"I go back to the dinette and sit with Rebecca. I smoked about four Luckies in a row and looked into her face without saying anything for a while. Rebecca's face is a charm. She goes heavy on the blue eye makeup. Her neck is a long-ish classic from the old paintings of what's-his-name. Her nose is forward and long. She lights a Lucky and the exhaust is gray through the large sensitive nostrils. She's half-Jew, the rest Greek. Okay, now I've come back from the humiliation of never thinking up a better poem than Mr. Hooch. Then we go through two cups of coffee apiece. Modigliani." --Barry Hannah, Ray
This is one of a dozen or so paragraphs in Ray that made me set down the book and contemplate the day for a moment. Hannah excels at self-contained prose blocks that are poem-like in their completeness. It's a brilliant, plainspoken description but circling back to Modigliani puts it over the top.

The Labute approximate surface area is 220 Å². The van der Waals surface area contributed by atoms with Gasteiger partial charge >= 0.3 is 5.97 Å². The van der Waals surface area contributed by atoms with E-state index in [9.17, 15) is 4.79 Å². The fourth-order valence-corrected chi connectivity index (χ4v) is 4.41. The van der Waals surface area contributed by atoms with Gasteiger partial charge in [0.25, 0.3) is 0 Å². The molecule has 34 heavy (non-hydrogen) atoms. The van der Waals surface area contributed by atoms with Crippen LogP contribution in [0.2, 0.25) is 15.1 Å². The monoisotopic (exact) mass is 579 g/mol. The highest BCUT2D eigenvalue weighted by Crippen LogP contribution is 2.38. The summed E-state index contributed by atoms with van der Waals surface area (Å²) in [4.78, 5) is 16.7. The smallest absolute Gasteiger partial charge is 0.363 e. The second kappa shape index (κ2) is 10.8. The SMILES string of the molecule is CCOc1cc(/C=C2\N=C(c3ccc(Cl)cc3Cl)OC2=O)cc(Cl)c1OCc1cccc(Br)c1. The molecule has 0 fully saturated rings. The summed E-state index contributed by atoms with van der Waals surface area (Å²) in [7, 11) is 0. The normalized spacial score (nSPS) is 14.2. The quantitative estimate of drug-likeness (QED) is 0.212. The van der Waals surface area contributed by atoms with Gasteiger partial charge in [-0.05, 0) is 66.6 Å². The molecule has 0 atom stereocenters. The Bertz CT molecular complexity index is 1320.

I've been a big Hannah admirer since his use of the n-word at a Bennington reading ruined the lives of a lot of middle-aged ladies. While perhaps not on Amy Hempel level of slavish WTT devotion, he's certainly a more palatable Lish acolyte than Raymond Carver.
The real Ray comparison I want to make is to Thomas McGuane's Ninety-two in the Shade, another great favorite of mine from the last few years' reading. The protagonist of the latter, Skelton, would certainly enjoy sharing a few six packs with Ray. I like to imagine the good doctor crashing the plane that Skelton eventually converts into his domicile.
Sure, McGuane is more reliant on a propulsive plot and Hannah more focused on portrait of the man. But both books are sunbaked to a crisp and enough to make me love reading about the South even if I'm not scheduling any visits.